Then (this part isn't developed yet but is the real power that I envision), you have data and I have data that relates to each others' data. We can link those, like web pages or wikis link to topics. But we because it is an object model, and has a structure, the linking (or subscribing, copying, whatever fits) can be done in a way that is also structured, and can have code around it to make the pieces fit and work together well. Maybe I'm also not explaining that well.
But at that point, we have shared our knowledge with each other, in a structured way. We have integrated our two systems in a way that, unlike wikipedia, is highly computable. And unlike emacs, is easy to learn and use (or so I have thought), and more efficient (physically, for the hands and mind, for entry and navigation).
Now mentally add another feature (which like the sharing noted above, also isnt' there yet because there aren't enough users to warrant it): A given entity in the system is the same entity regardless of its name. Just like in the real world, a house can be a casa or a domo or whatever but its *data* is the same thing: it has the same numbers, relationships, and code. Thus, knowledge is independent of human language. We can share the same knowledge across cultures, if we choose to, because it really is the same thing regardless of the name you use for it.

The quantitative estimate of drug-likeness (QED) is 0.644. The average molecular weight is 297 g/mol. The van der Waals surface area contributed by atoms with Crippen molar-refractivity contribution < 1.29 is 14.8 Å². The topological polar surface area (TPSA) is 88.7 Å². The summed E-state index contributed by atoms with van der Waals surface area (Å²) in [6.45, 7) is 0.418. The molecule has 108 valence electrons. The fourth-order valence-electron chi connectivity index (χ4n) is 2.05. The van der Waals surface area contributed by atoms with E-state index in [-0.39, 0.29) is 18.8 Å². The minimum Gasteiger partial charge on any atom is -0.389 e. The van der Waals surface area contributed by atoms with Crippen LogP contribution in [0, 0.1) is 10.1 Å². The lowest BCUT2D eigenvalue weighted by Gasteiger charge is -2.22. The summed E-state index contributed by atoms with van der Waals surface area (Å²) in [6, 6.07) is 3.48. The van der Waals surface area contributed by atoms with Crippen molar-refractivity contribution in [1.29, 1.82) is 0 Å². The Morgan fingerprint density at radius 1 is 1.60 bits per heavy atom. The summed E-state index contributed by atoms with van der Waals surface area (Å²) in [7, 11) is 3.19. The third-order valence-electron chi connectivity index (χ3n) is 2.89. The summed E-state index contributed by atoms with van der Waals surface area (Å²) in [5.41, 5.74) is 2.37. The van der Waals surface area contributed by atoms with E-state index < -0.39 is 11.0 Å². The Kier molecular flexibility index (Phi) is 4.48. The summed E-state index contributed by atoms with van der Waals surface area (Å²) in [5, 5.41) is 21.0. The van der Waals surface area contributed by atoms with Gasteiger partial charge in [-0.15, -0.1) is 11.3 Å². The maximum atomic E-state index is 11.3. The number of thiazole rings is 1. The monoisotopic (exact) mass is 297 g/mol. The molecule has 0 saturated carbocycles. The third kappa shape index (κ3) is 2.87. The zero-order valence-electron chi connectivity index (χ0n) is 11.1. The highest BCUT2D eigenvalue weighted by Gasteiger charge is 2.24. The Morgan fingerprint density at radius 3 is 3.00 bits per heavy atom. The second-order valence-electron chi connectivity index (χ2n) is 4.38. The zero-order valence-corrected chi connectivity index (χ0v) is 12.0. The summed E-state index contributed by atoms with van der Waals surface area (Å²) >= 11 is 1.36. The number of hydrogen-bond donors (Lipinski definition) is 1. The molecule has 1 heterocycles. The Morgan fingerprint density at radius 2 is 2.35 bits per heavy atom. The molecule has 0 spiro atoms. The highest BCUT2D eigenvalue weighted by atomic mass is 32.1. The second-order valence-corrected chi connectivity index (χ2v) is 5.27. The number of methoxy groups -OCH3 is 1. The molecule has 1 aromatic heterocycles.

I think the above, combined with the network effect, can allow us to organize mankind's knowledge as a whole. I'm sorry if I'm still not explaining it well. But I appreciate very much the chance to try.
I'm giving this away for free. I might sell binaries or hosting, but it's all there for free, with code. I think it is really useful. OTOH, maybe I wrote it too specifically to my own personal requirements or something.
I tried to explain these things in the web site in the various links under "vision"--but does the above do any better?
Let me help you out. What does it do? How is it better than alternatives?
Today, it is like a collapsible outline, note-taking system, that is really efficient from the keyboard to navigate, and where you can link to any content from anywhere (unlike most anything with text files, AFAIK).